4. Fig. 4 Species trees inferred from concatenation of different genomic partitions.

    (A) Intron tree. (B) UCE tree. (C) Exon c12 tree. (D) Exon c123 tree. The tree with the highest likelihood for each ExaML analysis is shown. Color coding of branches and species is as in Fig. 1 and fig. S1. Thick branches denote those present in the ExaML TENT. Numbers give the percent of BS.

  5. Fig. 5 Comparisons of total support among species trees and gene trees.

    (A) Average BS across all branches of species trees from varying input data as in Fig. 2, ordered left to right from lowest to highest values. (B) Numbers of incompatible branches (out of 45 internal), at different support thresholds, with the ExaML TENT tree, ordered left to right from most to least compatible (expanded analysis in fig. S6). (C) Analyses of intron, exon, and UCE gene tree congruence and incongruence with nodes in the ExaML TENT, MP-EST* TENT, and other species trees. Names and letters for clades are as in Figs. 2 and 3. “Missing” denotes the case in which an ortholog is not present for any taxa or is present for only one taxon, and hence monophyly cannot be determined. “Partially missing” indicates the case in which some taxa are missing but at least two of the taxa are present, and thus we can still categorize it as either monophyletic or not. For further details, see SM7.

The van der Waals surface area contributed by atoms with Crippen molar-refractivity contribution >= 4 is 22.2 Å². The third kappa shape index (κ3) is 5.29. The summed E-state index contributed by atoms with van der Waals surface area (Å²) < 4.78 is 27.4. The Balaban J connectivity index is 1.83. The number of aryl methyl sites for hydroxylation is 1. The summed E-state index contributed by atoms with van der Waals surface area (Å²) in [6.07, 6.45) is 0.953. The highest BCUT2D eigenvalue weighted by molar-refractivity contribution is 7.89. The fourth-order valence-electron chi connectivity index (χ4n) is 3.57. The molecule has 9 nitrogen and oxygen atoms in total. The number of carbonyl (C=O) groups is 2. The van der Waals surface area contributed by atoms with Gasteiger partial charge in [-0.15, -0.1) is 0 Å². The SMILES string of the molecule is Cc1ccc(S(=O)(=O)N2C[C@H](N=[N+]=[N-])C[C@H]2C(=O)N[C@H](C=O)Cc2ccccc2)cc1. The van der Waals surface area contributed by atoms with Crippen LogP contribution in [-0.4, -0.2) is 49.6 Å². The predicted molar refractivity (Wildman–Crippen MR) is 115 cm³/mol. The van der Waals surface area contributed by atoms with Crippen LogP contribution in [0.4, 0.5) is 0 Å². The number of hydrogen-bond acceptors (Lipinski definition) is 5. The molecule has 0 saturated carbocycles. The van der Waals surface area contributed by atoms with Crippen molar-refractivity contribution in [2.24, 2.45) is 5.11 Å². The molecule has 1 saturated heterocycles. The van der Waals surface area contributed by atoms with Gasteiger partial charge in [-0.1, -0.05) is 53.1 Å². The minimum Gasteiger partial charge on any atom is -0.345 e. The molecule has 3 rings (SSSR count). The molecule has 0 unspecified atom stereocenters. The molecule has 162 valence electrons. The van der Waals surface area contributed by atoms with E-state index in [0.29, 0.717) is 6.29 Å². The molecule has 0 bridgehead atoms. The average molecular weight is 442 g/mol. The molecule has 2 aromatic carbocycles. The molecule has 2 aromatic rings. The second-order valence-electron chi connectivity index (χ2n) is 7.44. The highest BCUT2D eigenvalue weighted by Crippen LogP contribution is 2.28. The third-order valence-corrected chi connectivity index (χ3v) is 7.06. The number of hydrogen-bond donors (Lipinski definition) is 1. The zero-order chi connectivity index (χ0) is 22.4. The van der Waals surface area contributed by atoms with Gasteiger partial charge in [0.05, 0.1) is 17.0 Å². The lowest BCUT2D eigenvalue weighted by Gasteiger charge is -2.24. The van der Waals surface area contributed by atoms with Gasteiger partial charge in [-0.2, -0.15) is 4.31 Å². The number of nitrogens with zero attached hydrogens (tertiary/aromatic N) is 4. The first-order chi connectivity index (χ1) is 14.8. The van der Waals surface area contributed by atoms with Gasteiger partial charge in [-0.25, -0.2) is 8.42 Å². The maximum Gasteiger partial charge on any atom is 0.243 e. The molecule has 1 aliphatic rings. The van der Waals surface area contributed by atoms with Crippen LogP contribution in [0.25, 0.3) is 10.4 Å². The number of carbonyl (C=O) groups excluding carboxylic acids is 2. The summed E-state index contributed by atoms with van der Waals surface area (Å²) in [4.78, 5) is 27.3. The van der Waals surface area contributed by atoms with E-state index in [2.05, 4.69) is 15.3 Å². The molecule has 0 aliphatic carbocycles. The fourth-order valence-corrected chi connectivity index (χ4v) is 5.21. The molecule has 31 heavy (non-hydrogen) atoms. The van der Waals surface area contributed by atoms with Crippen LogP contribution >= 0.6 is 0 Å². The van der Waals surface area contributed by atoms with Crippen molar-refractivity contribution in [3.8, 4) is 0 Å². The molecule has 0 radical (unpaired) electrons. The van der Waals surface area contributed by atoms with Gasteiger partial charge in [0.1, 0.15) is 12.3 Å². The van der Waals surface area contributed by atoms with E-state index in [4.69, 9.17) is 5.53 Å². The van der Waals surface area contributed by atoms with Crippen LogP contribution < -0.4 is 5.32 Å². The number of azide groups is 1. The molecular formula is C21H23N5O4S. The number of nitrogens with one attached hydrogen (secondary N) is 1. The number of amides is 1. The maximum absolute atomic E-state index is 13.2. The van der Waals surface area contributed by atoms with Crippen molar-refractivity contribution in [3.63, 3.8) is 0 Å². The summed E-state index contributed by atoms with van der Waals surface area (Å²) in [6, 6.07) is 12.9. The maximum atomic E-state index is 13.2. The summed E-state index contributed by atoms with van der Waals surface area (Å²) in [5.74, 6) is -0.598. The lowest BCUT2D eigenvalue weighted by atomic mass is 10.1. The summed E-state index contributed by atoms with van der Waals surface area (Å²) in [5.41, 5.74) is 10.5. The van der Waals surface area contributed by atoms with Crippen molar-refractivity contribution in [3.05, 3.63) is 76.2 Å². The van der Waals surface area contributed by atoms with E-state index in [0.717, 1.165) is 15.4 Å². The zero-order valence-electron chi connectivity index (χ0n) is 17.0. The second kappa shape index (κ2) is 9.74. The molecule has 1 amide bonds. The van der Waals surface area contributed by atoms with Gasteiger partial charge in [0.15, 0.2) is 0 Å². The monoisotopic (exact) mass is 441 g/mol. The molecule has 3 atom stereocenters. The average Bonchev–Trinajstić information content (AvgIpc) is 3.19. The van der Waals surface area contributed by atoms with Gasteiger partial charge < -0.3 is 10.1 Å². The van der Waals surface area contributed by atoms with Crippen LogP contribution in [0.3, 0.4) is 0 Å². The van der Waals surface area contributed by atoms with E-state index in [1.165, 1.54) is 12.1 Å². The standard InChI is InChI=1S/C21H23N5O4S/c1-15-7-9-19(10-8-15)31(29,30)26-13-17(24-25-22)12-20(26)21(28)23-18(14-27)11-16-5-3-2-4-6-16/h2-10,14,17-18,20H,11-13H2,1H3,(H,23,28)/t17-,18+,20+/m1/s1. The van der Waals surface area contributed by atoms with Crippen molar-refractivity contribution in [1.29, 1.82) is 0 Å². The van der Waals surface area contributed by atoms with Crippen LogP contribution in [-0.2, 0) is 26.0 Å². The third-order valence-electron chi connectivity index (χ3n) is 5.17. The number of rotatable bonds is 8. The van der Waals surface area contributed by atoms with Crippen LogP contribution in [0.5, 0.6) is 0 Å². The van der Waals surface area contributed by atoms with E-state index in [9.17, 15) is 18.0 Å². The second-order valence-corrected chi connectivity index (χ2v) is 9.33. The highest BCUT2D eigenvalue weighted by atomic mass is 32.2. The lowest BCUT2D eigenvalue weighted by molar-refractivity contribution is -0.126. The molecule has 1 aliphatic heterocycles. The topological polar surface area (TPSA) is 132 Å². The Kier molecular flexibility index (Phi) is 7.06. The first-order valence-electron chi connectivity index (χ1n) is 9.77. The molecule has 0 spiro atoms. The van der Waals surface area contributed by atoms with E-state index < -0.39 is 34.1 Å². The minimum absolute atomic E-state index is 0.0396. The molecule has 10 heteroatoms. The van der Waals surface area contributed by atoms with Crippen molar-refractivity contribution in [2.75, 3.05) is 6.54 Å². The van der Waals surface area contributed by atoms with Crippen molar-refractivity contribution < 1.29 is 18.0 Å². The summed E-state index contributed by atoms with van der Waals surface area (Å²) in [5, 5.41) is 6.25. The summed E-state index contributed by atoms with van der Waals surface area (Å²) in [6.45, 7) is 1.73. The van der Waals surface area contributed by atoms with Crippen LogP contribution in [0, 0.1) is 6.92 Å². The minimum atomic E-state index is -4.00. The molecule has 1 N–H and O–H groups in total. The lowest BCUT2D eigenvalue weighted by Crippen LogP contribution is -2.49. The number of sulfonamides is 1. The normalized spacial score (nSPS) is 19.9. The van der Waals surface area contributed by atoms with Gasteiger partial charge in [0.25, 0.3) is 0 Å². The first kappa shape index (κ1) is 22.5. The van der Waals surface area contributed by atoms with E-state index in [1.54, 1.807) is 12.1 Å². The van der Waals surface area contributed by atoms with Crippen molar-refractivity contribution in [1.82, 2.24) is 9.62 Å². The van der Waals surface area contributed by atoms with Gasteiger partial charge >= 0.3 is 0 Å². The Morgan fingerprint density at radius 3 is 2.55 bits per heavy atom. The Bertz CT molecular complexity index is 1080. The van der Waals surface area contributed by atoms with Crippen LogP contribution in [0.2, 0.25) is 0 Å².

6. Fig. 6 Life history incongruence in protein-coding trees.

    (A) Species tree inferred from low–base composition variance exons (n = 830 genes) graphed with branch length, third codon position GC (GC3) content (heatmap), and log of body mass (numbers on branches). (B) Species tree inferred from high–base composition variance exons (n = 830 genes), graphed similarly as in (A). The %GC3 scale is higher and ~10 times wider for the high-variance genes, and the branch lengths are ~3 times longer [black scales at the bottom of (A) and (B)]. Color coding of species’ names is as in Fig. 1. Cladograms of trees in (A) and (B) are in figs. S16, A and B. (C and D) Correlations of branch length with GC content (C) and body mass (D) of the low-variance and high-variance exons. Correlations were still significant after independent contrast analyses for phylogenetic relationships (SM11). (E and F) Relative chromosome positions of the low-variance (E) and high-variance (F) exons normalized between 0 and 1 for all chicken chromosomes and separated into 100 bins (bars). The height of each bar represents the number of genes in that specific relative location. The two distributions in (E) and (F) are significantly different (P < 2.2 × 10–16, Wilcoxon rank sum test on grouped values). For further details, see SM11.